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Council Leaders Detail Measures To Increase Student Voice

By Noah J. Delwiche, Crimson Staff Writer

Following a meeting with University President Drew G. Faust last week, Undergraduate Council leaders are moving forward with plans to better include student voice in administrative and faculty decisions.

On Friday, UC President Gus A. Mayopoulos '15 and Vice President Sietse K. Goffard '15 sat down with Faust to share grievances they have vocally levelled against administrators relating to the inclusion of student voice in recent policy changes. Among the changes in which Mayopoulos contends students were not involved are the University’s new sexual harassment policy and the removal of difficulty ratings from the Q Guide.

The tone of the meeting differed markedly from Council leaders’ February meeting with Faust, in which they demanded an additional $250,000 in funding for the Council and hosted a large rally outside Massachusetts Hall.

Mayopoulos said that on Friday Faust expressed a “strong interest” in many of the Council’s ideas to include student input in Faculty of Arts and Sciences’ decisions, including the ability for the Council to submit amicus-style briefs before items on the Faculty Council’s agenda come to a vote.

Mayopoulos added that Faust guaranteed that undergraduates will serve on an upcoming committee to review the University’s sexual harassment policy, which was adopted this summer.

“I think we both left the meeting feeling very much that President Faust was on our side and very enthusiastic about some of our proposed ideas,” Goffard said in an interview on Saturday.

The UC leaders said they plan to meet with FAS Dean Michael D. Smith and Dean of the College Rakesh Khurana in the coming weeks in an attempt to formalize their goals.

The recent emphasis on student voice by Mayopoulos and Goffard marks a strong shift for the Council, which had previously prioritized increasing funding for student groups over other initiatives.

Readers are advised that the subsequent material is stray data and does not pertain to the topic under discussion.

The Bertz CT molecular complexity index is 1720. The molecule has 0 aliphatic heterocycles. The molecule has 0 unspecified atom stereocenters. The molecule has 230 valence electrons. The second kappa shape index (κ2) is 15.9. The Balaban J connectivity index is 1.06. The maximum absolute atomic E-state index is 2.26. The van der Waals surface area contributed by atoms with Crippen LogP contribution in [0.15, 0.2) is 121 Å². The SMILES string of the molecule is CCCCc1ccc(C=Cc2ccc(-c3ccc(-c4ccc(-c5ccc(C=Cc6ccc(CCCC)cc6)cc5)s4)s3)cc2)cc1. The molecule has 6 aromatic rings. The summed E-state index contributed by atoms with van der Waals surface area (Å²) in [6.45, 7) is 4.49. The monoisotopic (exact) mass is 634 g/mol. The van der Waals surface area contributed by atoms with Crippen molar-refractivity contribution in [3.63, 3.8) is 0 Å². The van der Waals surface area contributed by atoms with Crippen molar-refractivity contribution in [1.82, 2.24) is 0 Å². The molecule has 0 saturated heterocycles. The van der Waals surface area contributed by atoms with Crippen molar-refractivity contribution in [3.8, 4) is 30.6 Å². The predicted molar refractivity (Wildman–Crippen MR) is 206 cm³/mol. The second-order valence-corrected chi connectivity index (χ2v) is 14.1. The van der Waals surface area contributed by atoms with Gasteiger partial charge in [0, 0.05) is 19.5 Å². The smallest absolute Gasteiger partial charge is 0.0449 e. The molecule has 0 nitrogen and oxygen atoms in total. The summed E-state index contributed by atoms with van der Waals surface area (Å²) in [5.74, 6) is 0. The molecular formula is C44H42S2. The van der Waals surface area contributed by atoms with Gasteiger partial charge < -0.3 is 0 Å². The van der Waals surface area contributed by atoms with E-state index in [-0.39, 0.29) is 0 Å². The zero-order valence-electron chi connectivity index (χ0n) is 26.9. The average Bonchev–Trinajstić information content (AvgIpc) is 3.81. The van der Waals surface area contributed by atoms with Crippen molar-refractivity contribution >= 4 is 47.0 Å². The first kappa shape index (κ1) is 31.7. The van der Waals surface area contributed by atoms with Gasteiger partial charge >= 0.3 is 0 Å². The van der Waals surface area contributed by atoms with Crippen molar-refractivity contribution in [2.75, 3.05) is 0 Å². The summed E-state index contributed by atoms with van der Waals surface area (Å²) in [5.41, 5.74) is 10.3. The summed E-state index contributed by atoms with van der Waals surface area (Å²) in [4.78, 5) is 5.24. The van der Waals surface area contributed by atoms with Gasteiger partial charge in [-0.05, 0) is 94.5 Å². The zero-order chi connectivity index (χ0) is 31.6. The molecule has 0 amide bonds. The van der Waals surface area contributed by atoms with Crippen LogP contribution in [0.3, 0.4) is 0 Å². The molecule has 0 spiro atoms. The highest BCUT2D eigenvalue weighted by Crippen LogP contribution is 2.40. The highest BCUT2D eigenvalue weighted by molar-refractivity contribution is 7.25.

Mayopoulos and Goffard summarized their efforts to the full Undergraduate Council at its general meeting on Sunday, before moving on to other legislation meant to show support for gender and racial diversity.

The Council also allocated time to review and explicate internal rules on Council procedures. Parliamentarian William Oh '18 clarified procedures for legislation to Council representatives who, in recent weeks, have expressed confusion about the process.

In measures meant to support gender and racial diversity groups, the Council voted to sponsor the United Nation’s HeForShe campaign and to express solidarity with members of the Harvard community affected by recent death threats sent to undergraduates, many of whom are female and of Asian descent.

Representatives amended legislation to both criticize the University for what they wrote was a “delayed response from administrators,” while at the same time expressing regret that the Council itself had not responded promptly to the threats. The Harvard University Police Department ultimately concluded those emails posed no threat.

The Council also passed legislation approving the Student Initiative Committee’s budget and passed another wave of general grants totaling about $9,400.

—Staff writer Noah J. Delwiche can be reached at Follow him on Twitter @ndelwiche.

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